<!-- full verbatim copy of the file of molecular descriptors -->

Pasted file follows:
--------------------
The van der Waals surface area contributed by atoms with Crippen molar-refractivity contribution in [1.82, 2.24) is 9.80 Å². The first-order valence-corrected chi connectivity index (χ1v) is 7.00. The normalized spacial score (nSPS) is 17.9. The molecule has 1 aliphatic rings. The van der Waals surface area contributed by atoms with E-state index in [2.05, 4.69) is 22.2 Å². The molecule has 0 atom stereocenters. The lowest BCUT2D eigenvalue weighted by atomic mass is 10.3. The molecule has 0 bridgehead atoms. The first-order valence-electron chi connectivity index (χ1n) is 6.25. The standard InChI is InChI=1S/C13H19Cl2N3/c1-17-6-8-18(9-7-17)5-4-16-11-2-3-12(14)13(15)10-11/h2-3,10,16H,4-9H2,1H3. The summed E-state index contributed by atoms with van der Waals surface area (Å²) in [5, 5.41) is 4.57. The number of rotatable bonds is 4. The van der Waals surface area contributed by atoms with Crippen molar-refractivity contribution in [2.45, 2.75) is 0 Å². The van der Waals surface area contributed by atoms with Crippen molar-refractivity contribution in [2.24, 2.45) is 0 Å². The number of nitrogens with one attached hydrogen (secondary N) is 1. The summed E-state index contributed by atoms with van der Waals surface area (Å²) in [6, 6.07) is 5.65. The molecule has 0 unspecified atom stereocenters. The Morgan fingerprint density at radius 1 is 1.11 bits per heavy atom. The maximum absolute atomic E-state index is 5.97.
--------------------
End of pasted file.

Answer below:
The van der Waals surface area contributed by atoms with Crippen molar-refractivity contribution in [1.82, 2.24) is 9.80 Å². The first-order valence-corrected chi connectivity index (χ1v) is 7.00. The normalized spacial score (nSPS) is 17.9. The molecule has 1 aliphatic rings. The van der Waals surface area contributed by atoms with E-state index in [2.05, 4.69) is 22.2 Å². The molecule has 0 atom stereocenters. The lowest BCUT2D eigenvalue weighted by atomic mass is 10.3. The molecule has 0 bridgehead atoms. The first-order valence-electron chi connectivity index (χ1n) is 6.25. The standard InChI is InChI=1S/C13H19Cl2N3/c1-17-6-8-18(9-7-17)5-4-16-11-2-3-12(14)13(15)10-11/h2-3,10,16H,4-9H2,1H3. The summed E-state index contributed by atoms with van der Waals surface area (Å²) in [5, 5.41) is 4.57. The number of rotatable bonds is 4. The van der Waals surface area contributed by atoms with Crippen molar-refractivity contribution in [2.45, 2.75) is 0 Å². The van der Waals surface area contributed by atoms with Crippen molar-refractivity contribution in [2.24, 2.45) is 0 Å². The number of nitrogens with one attached hydrogen (secondary N) is 1. The summed E-state index contributed by atoms with van der Waals surface area (Å²) in [6, 6.07) is 5.65. The molecule has 0 unspecified atom stereocenters. The Morgan fingerprint density at radius 1 is 1.11 bits per heavy atom. The maximum absolute atomic E-state index is 5.97.